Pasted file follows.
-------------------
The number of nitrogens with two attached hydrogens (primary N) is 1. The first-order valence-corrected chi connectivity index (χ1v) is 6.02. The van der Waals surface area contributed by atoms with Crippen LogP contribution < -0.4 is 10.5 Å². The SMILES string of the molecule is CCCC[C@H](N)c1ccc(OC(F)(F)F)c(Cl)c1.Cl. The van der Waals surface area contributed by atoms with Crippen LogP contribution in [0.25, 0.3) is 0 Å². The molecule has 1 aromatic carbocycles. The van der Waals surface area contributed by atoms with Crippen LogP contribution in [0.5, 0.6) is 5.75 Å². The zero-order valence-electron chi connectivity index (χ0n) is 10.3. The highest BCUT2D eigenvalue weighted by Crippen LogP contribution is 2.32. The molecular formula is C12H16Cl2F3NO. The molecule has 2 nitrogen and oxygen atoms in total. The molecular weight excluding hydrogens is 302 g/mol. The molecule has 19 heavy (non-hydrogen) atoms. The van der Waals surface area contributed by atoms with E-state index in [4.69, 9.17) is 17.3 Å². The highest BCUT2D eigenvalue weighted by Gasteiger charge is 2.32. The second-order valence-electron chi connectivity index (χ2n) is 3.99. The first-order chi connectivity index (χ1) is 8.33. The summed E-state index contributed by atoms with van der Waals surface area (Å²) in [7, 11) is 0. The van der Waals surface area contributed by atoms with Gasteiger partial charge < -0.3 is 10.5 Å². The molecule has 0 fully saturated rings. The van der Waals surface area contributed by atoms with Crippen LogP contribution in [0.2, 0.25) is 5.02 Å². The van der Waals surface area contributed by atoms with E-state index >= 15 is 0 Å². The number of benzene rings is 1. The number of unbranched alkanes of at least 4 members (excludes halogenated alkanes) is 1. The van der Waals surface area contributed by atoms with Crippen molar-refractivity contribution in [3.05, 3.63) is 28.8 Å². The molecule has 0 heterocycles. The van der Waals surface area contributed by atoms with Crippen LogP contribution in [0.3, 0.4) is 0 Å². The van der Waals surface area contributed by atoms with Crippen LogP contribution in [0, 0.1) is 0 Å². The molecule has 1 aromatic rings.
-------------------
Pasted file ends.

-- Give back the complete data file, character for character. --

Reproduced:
The number of nitrogens with two attached hydrogens (primary N) is 1. The first-order valence-corrected chi connectivity index (χ1v) is 6.02. The van der Waals surface area contributed by atoms with Crippen LogP contribution < -0.4 is 10.5 Å². The SMILES string of the molecule is CCCC[C@H](N)c1ccc(OC(F)(F)F)c(Cl)c1.Cl. The van der Waals surface area contributed by atoms with Crippen LogP contribution in [0.25, 0.3) is 0 Å². The molecule has 1 aromatic carbocycles. The van der Waals surface area contributed by atoms with Crippen LogP contribution in [0.5, 0.6) is 5.75 Å². The zero-order valence-electron chi connectivity index (χ0n) is 10.3. The highest BCUT2D eigenvalue weighted by Crippen LogP contribution is 2.32. The molecular formula is C12H16Cl2F3NO. The molecule has 2 nitrogen and oxygen atoms in total. The molecular weight excluding hydrogens is 302 g/mol. The molecule has 19 heavy (non-hydrogen) atoms. The van der Waals surface area contributed by atoms with E-state index in [4.69, 9.17) is 17.3 Å². The highest BCUT2D eigenvalue weighted by Gasteiger charge is 2.32. The second-order valence-electron chi connectivity index (χ2n) is 3.99. The first-order chi connectivity index (χ1) is 8.33. The summed E-state index contributed by atoms with van der Waals surface area (Å²) in [7, 11) is 0. The van der Waals surface area contributed by atoms with Gasteiger partial charge < -0.3 is 10.5 Å². The molecule has 0 fully saturated rings. The van der Waals surface area contributed by atoms with Crippen LogP contribution in [0.2, 0.25) is 5.02 Å². The van der Waals surface area contributed by atoms with E-state index >= 15 is 0 Å². The number of benzene rings is 1. The number of unbranched alkanes of at least 4 members (excludes halogenated alkanes) is 1. The van der Waals surface area contributed by atoms with Crippen molar-refractivity contribution in [3.05, 3.63) is 28.8 Å². The molecule has 0 heterocycles. The van der Waals surface area contributed by atoms with Crippen LogP contribution in [0.3, 0.4) is 0 Å². The van der Waals surface area contributed by atoms with Crippen LogP contribution in [0, 0.1) is 0 Å². The molecule has 1 aromatic rings.